The ensemble of “Something Rotten!” PHOTO | Joan Marcus

Broadway’s delightful ‘Something Rotten’ spoofs all things Shakespeare

By Bob Abelman

NEW YORK CITY — To mark the 400th anniversary of William Shakespeare’s death, the Folger Shakespeare Library in Washington, D.C., is allowing priceless copies of the Bard’s precious First Folio to go on national tour.

In 1623, seven years after Shakespeare died, actors John Heminges and Henry Condell gathered his works and published the 900-page folio, which consists of 36 plays, 18 of which — including “Twelfth Night,” “Julius Caesar,” and “Macbeth” — had never before been printed. Fewer than 750 copies were produced and only 233 survive.

Announcement of the tour has already reignited the long-standing debate about whether Shakespeare’s plays were actually penned, at least in part, by playwright Christopher Marlowe, essayist Francis Bacon, dramatist George Peele, adventurer Walter Raleigh or William Stanley, the 6th earl of Derby. The film “Anonymous,” a 2011 political thriller set in the Elizabethan court, made a convincing argument that a cultured aristocrat named Edward de Vere, the 17th earl of Oxford, did most of the writing.

Broadway’s “Something Rotten!” which opened at the St. James Theatre last April, takes place in South London in 1595. It lays to rest the debate by demonstrating that Shakespeare had nary a creative bone in his body and wrote nothing that was original. Marlowe, Bacon and the others even make a cameo appearance in the opening scene before we ever set eyes on the plagiarizing Shakespeare.

This would be a bold historical statement if the musical was meant to be anything more than a romp about the Renaissance and its theater scene.

It has no such aspirations. “Something Rotten!” is an absolutely shameless spoof of all things Shakespeare and a deceptively smart but equally outrageous parody of Broadway musicals.

This should come as no surprise since it was written by Karey Kirkpatrick, who mostly wrote scripts and songs for Disney Animation, and John O’Farrell, a comic novelist in the U.K. Wayne Kirkpatrick, Karey’s brother, contributed astoundingly hummable music and hilarious lyrics.

And the show is directed/choreographed with witty and reckless abandon by Casey Nicholaw, who won a 2011 Tony Award for his work on the perfectly irreverent and hugely successful “The Book of Mormon.”

“Something Rotten!” revolves around the two 16th-century Bottom brothers, the earnest Nick (typically played by Brian D’Arcy James, but the night I attended, brilliantly handled by Stacey Todd Holt) and the pathologically naive Nigel (a thoroughly endearing John Cariani), who hate Shakespeare as much for his thievery as for his rock-star reputation among adoring theatergoers.

The two underdog playwrights hire a bargain-basement soothsayer named Nostradamus (an absolutely hysterical Brad Oscar) to look into the future so they can claim Shakespeare’s most popular play as their own. Nostradamus picks up pieces and parts of “Hamlet” but also discovers an art form that will take the world by storm — the musical — in which singing and dancing replace dialogue and overpriced drinks can be purchased in a lobby. His vision provides random insights into showgirls, chorus lines and pieces and parts of various hit shows, all of which become part of their finished production, called “Omelette.”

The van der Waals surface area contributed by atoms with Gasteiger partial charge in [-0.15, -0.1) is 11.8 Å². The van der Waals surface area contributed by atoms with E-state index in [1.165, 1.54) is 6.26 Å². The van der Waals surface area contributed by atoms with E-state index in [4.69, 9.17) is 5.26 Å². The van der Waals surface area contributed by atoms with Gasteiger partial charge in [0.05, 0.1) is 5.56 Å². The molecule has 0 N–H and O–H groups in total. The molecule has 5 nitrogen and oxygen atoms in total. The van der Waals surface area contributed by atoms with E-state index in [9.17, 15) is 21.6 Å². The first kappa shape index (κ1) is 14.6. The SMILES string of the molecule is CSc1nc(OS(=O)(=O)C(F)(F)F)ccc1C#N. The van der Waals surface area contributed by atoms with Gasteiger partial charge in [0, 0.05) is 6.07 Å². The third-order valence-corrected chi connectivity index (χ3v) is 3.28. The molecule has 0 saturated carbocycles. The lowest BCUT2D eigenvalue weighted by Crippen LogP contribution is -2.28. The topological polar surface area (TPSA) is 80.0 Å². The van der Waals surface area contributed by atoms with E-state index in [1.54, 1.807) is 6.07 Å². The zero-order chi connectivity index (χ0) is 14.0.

While the first act of “Something Rotten!” supplies the huge setup for what should be a hilarious mashup musical from the vision, the second is dominated by its presentation, which is unintentionally disappointing. Fortunately, too much happens in this show to keep “Omelette” from being too much of a letdown.

For instance, we get to watch Christian Borle, who plays Shakespeare with Elvis’ physicality, Keith Richard’s ultracool demeanor and swollen sense of self, and an excessively padded codpiece. The origins of Shakespeare’s most famous lines, as manufactured for this show, are ingenious.

There’s also the wonderful Heidi Blickenstaff as Bea, Nick’s headstrong wife, the adorable Kate Reinders as Portia, Nigel’s love interest, and Brooks Ashmanskas as Portia’s father, also a closeted leader of a Puritan sect. An extraordinarily talented ensemble fills the stage with the kind of unbridled enthusiasm and Monty Pythonian/Mel Brooksian flair necessary to support such enchanting inanity.

Designers Scott Pask (scenic), Gregg Barnes (costume), Jeff Croiter (lighting) and Peter Hylenski (sound) create a Stratford-on-Avon that looks like a colorful, overstuffed pop-up book, built for sight gags and jaw-dropping production numbers.

Though New York City offers productions for every taste and temperament, “Something Rotten!” is the kind of musical theater experience one thinks of when “Broadway” starts the thought and “big, boisterous and brassy” completes it. “Something Rotten!” is a treat. CV

On Stage

WHAT: “Something Rotten!”

WHERE: St. James Theatre, 246 W. 44th St., New York City

WHEN: Open-ended run

TICKETS & INFO: $52-$252. Call 877-250-2929 or visit rottenbroadway.com


Bob Abelman covers theater and cultural arts for the Cleveland Jewish News. Follow Bob at Facebook.com/BobAbelman.3.

Originally published in the Cleveland Jewish News in January 2016.

Lead photo: The ensemble of “Something Rotten!” PHOTO | Joan Marcus